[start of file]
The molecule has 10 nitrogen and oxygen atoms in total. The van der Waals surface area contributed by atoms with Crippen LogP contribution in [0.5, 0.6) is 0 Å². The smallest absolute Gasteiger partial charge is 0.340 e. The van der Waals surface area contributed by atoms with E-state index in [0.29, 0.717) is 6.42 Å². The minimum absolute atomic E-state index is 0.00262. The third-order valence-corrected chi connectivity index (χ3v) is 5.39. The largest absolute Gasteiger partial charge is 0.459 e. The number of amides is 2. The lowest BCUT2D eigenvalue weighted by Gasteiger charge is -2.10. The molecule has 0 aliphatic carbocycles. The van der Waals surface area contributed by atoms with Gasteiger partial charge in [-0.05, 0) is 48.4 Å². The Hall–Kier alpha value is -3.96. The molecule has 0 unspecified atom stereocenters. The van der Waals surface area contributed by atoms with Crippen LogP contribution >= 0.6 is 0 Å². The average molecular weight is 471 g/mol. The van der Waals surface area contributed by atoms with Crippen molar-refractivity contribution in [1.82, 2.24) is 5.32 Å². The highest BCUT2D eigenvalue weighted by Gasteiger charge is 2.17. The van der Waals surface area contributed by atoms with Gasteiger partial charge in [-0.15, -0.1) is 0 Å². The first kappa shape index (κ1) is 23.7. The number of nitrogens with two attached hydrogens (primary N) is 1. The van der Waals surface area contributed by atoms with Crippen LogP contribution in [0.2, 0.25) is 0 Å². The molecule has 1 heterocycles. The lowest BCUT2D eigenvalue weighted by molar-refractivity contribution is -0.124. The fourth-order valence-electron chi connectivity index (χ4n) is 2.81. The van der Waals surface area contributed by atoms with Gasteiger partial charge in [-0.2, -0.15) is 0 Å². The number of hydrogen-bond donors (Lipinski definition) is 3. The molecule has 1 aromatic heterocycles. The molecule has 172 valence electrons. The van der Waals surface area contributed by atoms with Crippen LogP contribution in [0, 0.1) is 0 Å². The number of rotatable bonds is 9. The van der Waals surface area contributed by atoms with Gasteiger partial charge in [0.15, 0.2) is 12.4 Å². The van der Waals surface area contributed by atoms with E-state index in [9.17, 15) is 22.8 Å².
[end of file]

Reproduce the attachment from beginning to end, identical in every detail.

The molecule has 10 nitrogen and oxygen atoms in total. The van der Waals surface area contributed by atoms with Crippen LogP contribution in [0.5, 0.6) is 0 Å². The smallest absolute Gasteiger partial charge is 0.340 e. The van der Waals surface area contributed by atoms with E-state index in [0.29, 0.717) is 6.42 Å². The minimum absolute atomic E-state index is 0.00262. The third-order valence-corrected chi connectivity index (χ3v) is 5.39. The largest absolute Gasteiger partial charge is 0.459 e. The number of amides is 2. The lowest BCUT2D eigenvalue weighted by Gasteiger charge is -2.10. The molecule has 0 aliphatic carbocycles. The van der Waals surface area contributed by atoms with Gasteiger partial charge in [-0.05, 0) is 48.4 Å². The Hall–Kier alpha value is -3.96. The molecule has 0 unspecified atom stereocenters. The van der Waals surface area contributed by atoms with Crippen LogP contribution >= 0.6 is 0 Å². The average molecular weight is 471 g/mol. The van der Waals surface area contributed by atoms with Crippen molar-refractivity contribution in [1.82, 2.24) is 5.32 Å². The highest BCUT2D eigenvalue weighted by Gasteiger charge is 2.17. The van der Waals surface area contributed by atoms with Gasteiger partial charge in [-0.15, -0.1) is 0 Å². The first kappa shape index (κ1) is 23.7. The number of nitrogens with two attached hydrogens (primary N) is 1. The van der Waals surface area contributed by atoms with Crippen LogP contribution in [0.2, 0.25) is 0 Å². The molecule has 1 heterocycles. The lowest BCUT2D eigenvalue weighted by molar-refractivity contribution is -0.124. The fourth-order valence-electron chi connectivity index (χ4n) is 2.81. The van der Waals surface area contributed by atoms with Gasteiger partial charge in [-0.2, -0.15) is 0 Å². The number of hydrogen-bond donors (Lipinski definition) is 3. The molecule has 1 aromatic heterocycles. The molecule has 172 valence electrons. The van der Waals surface area contributed by atoms with Crippen LogP contribution in [0, 0.1) is 0 Å². The number of rotatable bonds is 9. The van der Waals surface area contributed by atoms with Gasteiger partial charge in [0.15, 0.2) is 12.4 Å². The van der Waals surface area contributed by atoms with E-state index in [9.17, 15) is 22.8 Å².